The Looming Supreme Court Crisis

Elena Kagan cruised to confirmation, but only because the Democrats have a giant majority in the Senate. Not only are they overwhelmingly likely to lose seats in November, it’s overwhelmingly likely in general that future Senate majorities will not have 59 members. Before the 111th Senate, the most recent congress to feature such a lopsided Senate was the 61–39 95th Senate of 1977–78. That was a Senate from a different enough era that we had two Democrats from Alabama, two from Georgia, and two from Mississippi. In modern times, in other words, there’s never been a Senate this lopsided and we shouldn’t expect the situation to recur.

Thus Jonathan Bernstein’s question:

Meanwhile, the real question here is what will happen in 2011–2012. As I said, five Republican Senators — Collins, Graham, Lugar, Snowe, and the retiring Judd Gregg — defected; Ben Nelson also defected, but said he would vote for cloture. The obvious question is: what would have happened if there were only 52 or 53 Democrats in the Senate, or for that matter 48 or 49. Elena Kagan appears, by all accounts, to be a mainstream Democratic nominee; she certainly wasn’t on the short list of liberal advocates, although she was broadly acceptable to most of them. Can any Obama nominee be confirmed to the Supreme Court next year? The problem here is that compromise is almost impossible to imagine over the Court. Does anyone believe that Thune, DeMint, and the other Senators who may be running for president next year could accept any nominee from Barack Obama? And, after Bob Bennett and the rest of the primaries this year, does anyone believe that more than a handful of Republicans will stand up to the threat of a primary?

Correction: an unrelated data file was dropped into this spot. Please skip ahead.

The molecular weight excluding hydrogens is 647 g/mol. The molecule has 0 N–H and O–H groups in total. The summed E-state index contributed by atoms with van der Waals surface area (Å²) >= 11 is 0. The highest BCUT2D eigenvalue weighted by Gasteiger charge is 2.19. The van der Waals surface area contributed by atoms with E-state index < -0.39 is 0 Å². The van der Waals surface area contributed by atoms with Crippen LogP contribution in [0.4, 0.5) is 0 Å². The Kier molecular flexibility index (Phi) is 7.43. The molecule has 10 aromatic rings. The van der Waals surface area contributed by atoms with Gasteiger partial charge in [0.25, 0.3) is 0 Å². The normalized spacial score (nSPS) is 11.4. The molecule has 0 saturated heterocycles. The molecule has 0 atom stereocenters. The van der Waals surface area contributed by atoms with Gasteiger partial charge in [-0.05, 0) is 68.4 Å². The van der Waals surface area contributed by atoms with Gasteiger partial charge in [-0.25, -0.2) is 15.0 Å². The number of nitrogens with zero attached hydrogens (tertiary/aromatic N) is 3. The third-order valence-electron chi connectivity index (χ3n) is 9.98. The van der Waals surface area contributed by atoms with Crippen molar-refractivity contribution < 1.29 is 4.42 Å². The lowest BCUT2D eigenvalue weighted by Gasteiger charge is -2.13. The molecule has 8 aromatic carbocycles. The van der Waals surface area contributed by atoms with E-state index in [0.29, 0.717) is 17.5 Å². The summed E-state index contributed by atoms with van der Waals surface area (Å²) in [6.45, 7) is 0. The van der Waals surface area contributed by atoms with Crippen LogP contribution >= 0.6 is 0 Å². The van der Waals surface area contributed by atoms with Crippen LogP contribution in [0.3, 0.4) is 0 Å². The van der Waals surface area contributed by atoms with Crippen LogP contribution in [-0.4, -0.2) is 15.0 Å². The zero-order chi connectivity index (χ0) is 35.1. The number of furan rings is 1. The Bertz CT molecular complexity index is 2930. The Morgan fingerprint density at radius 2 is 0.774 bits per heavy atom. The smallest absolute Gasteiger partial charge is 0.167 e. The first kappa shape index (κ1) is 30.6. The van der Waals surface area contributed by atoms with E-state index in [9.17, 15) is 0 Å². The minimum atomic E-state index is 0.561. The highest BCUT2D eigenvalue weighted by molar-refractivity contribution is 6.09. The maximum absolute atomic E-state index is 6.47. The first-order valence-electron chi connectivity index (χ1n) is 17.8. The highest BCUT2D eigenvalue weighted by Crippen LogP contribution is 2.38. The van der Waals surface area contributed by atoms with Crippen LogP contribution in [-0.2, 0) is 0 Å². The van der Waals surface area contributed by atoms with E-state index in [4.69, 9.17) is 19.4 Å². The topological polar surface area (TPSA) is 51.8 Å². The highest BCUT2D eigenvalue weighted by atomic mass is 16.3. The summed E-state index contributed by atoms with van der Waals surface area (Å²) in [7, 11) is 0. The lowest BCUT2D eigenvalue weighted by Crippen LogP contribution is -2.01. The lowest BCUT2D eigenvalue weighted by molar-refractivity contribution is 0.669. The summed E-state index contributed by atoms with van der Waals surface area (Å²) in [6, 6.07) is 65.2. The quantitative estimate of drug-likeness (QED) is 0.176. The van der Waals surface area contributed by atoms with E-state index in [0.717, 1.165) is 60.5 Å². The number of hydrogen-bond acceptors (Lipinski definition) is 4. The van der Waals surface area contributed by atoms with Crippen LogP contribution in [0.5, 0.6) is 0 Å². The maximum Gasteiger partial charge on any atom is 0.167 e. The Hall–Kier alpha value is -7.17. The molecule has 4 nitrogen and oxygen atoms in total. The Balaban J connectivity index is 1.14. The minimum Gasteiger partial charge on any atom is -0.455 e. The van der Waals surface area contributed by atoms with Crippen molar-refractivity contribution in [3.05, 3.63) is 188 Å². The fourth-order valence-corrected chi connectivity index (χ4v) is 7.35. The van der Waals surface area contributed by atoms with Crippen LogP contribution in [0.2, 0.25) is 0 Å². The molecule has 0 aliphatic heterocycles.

The question is sharpened further when we consider that Kagan was appointed to replace probably the most left-wing justice on the court. By most accounts, her ascension will shift the court slightly to the right. Antonin Scalia is 74 years old. Obviously, he’ll try to hold on to his seat until there’s another Republican in the White House but he may not make it. Is there any replacement a Democrat could make for him that would garner bipartisan support? I have a hard time seeing it.